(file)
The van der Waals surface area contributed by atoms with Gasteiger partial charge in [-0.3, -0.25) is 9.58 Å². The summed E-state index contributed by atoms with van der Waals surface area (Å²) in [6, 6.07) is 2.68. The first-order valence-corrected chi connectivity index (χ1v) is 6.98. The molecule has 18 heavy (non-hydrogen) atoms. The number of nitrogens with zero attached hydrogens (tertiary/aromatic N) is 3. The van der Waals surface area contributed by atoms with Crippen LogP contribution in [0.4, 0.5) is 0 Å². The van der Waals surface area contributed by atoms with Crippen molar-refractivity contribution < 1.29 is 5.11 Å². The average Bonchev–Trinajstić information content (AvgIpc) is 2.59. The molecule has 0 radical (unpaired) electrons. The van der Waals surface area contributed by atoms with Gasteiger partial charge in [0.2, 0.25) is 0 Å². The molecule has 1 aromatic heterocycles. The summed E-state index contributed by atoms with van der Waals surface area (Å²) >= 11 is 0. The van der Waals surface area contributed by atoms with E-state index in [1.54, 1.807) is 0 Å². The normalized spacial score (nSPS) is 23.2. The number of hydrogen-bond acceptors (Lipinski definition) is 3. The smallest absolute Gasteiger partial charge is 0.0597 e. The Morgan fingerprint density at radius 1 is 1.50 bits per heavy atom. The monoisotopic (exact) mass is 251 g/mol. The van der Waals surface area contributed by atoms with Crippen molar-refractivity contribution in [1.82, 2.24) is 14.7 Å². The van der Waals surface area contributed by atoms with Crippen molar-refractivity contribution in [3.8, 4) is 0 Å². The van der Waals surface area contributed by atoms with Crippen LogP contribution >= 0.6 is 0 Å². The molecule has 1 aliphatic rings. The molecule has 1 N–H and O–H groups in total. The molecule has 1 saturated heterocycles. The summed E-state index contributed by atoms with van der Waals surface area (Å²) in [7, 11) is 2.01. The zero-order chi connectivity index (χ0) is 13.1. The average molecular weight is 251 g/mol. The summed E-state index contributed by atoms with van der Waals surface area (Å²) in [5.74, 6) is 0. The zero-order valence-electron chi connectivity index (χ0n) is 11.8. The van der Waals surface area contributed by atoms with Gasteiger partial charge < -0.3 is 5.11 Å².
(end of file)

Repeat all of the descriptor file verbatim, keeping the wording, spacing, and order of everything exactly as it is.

The van der Waals surface area contributed by atoms with Gasteiger partial charge in [-0.3, -0.25) is 9.58 Å². The summed E-state index contributed by atoms with van der Waals surface area (Å²) in [6, 6.07) is 2.68. The first-order valence-corrected chi connectivity index (χ1v) is 6.98. The molecule has 18 heavy (non-hydrogen) atoms. The number of nitrogens with zero attached hydrogens (tertiary/aromatic N) is 3. The van der Waals surface area contributed by atoms with Crippen LogP contribution in [0.4, 0.5) is 0 Å². The van der Waals surface area contributed by atoms with Crippen molar-refractivity contribution < 1.29 is 5.11 Å². The average Bonchev–Trinajstić information content (AvgIpc) is 2.59. The molecule has 0 radical (unpaired) electrons. The van der Waals surface area contributed by atoms with Gasteiger partial charge in [0.2, 0.25) is 0 Å². The molecule has 1 aromatic heterocycles. The summed E-state index contributed by atoms with van der Waals surface area (Å²) >= 11 is 0. The van der Waals surface area contributed by atoms with E-state index in [1.54, 1.807) is 0 Å². The normalized spacial score (nSPS) is 23.2. The number of hydrogen-bond acceptors (Lipinski definition) is 3. The smallest absolute Gasteiger partial charge is 0.0597 e. The Morgan fingerprint density at radius 1 is 1.50 bits per heavy atom. The monoisotopic (exact) mass is 251 g/mol. The van der Waals surface area contributed by atoms with Crippen molar-refractivity contribution in [1.82, 2.24) is 14.7 Å². The van der Waals surface area contributed by atoms with Crippen molar-refractivity contribution in [3.8, 4) is 0 Å². The van der Waals surface area contributed by atoms with Crippen LogP contribution >= 0.6 is 0 Å². The molecule has 1 aliphatic rings. The molecule has 1 N–H and O–H groups in total. The molecule has 1 saturated heterocycles. The summed E-state index contributed by atoms with van der Waals surface area (Å²) in [7, 11) is 2.01. The zero-order chi connectivity index (χ0) is 13.1. The average molecular weight is 251 g/mol. The summed E-state index contributed by atoms with van der Waals surface area (Å²) in [5.74, 6) is 0. The zero-order valence-electron chi connectivity index (χ0n) is 11.8. The van der Waals surface area contributed by atoms with Gasteiger partial charge < -0.3 is 5.11 Å².